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GFCI issues


jtl2

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Need some insight into an electrical issue. The GFCI circuit breaker tripped and I reset it and the 50 amp main breaker tripped. Flipped it off and reset the 50 amp. I've pulled the four outlets and checked them for shorts and there were none. I'm thinking it is internal to either the panel breaker or the one GFCI outlet that's in the GFI chain.

 

Any insight into more testing or next step?

 

John

John & Sherrie

Grand Design Reflection 313RLTS

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Are you thinking of a GFI circuit breaker as the first picture, or a GFCI outlet as in the second one?

41waOORx1GL._AA160_.jpg41no5ixml3L._AA160_.jpg

If the GFCI was a circuit breaker, what was it rated for, 15a, 20a, or.................. ? It seems very strange that the resulting would then cause a 50a outlet to open. When you say that you pulled all four outlets, are those all of what is on the GFCI protected circuit? What else, if anything was operating when your 50a main breaker tripped? Have you done any voltage checks and if so, where and what was the reading? Did you try resetting the main breaker while the outlets were removed?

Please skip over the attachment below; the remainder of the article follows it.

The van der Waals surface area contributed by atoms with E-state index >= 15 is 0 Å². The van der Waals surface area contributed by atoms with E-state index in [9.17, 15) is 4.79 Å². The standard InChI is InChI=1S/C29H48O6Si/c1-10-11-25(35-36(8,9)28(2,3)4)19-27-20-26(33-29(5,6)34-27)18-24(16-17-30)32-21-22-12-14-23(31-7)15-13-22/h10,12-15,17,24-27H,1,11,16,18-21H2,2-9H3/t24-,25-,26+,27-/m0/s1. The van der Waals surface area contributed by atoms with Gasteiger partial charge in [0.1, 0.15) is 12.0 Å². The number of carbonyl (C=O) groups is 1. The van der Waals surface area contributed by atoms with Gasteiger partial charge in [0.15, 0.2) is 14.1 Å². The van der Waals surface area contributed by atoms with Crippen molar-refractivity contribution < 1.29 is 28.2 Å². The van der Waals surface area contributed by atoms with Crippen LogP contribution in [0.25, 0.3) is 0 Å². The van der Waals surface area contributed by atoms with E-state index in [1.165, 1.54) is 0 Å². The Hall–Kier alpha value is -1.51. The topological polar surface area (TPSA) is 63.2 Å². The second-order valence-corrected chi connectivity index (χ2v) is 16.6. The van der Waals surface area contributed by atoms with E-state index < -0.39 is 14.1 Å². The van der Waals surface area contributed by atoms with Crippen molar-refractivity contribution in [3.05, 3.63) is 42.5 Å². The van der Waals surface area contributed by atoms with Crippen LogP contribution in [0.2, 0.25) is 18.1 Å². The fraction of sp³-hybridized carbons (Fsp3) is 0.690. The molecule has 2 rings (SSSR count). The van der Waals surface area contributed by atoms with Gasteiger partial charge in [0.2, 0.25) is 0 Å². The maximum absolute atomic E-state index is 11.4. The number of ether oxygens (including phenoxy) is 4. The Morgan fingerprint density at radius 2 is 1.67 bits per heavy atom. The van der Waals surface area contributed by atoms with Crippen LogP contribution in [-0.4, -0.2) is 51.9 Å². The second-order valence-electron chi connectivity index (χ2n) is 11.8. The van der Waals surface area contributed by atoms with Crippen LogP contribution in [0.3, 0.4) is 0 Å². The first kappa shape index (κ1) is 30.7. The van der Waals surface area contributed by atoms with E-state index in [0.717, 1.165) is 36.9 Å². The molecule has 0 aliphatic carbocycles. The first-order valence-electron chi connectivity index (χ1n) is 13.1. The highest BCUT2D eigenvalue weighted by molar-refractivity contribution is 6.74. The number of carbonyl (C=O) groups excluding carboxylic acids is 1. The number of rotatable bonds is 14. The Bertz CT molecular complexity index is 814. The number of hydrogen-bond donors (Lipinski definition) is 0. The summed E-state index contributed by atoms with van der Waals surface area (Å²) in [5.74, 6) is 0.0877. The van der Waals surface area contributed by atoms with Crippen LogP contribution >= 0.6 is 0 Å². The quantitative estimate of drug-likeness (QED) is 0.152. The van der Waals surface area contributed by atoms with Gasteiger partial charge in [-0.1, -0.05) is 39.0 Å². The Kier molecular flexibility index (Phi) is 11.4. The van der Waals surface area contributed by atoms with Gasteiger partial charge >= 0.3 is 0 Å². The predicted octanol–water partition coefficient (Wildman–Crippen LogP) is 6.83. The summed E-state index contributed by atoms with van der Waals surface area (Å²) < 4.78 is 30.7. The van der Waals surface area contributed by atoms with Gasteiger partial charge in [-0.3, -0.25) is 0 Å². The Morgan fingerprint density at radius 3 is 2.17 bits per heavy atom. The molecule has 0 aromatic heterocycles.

Good travelin !...............Kirk

Full-time 11+ years...... Now seasonal travelers.
Kirk & Pam's Great RV Adventure

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Are you thinking of a GFI circuit breaker as the first picture, or a GFCI outlet as in the second one?

41waOORx1GL._AA160_.jpg41no5ixml3L._AA160_.jpg w

If the GFCI was a circuit breaker, what was it rated for, 15a, 20a, or.................. ? It seems very strange that the resulting would then cause a 50a outlet to open. When you say that you pulled all four outlets, are those all of what is on the GFCI protected circuit? What else, if anything was operating when your 50a main breaker tripped? Have you done any voltage checks and if so, where and what was the reading? Did you try resetting the main breaker while the outlets were removed?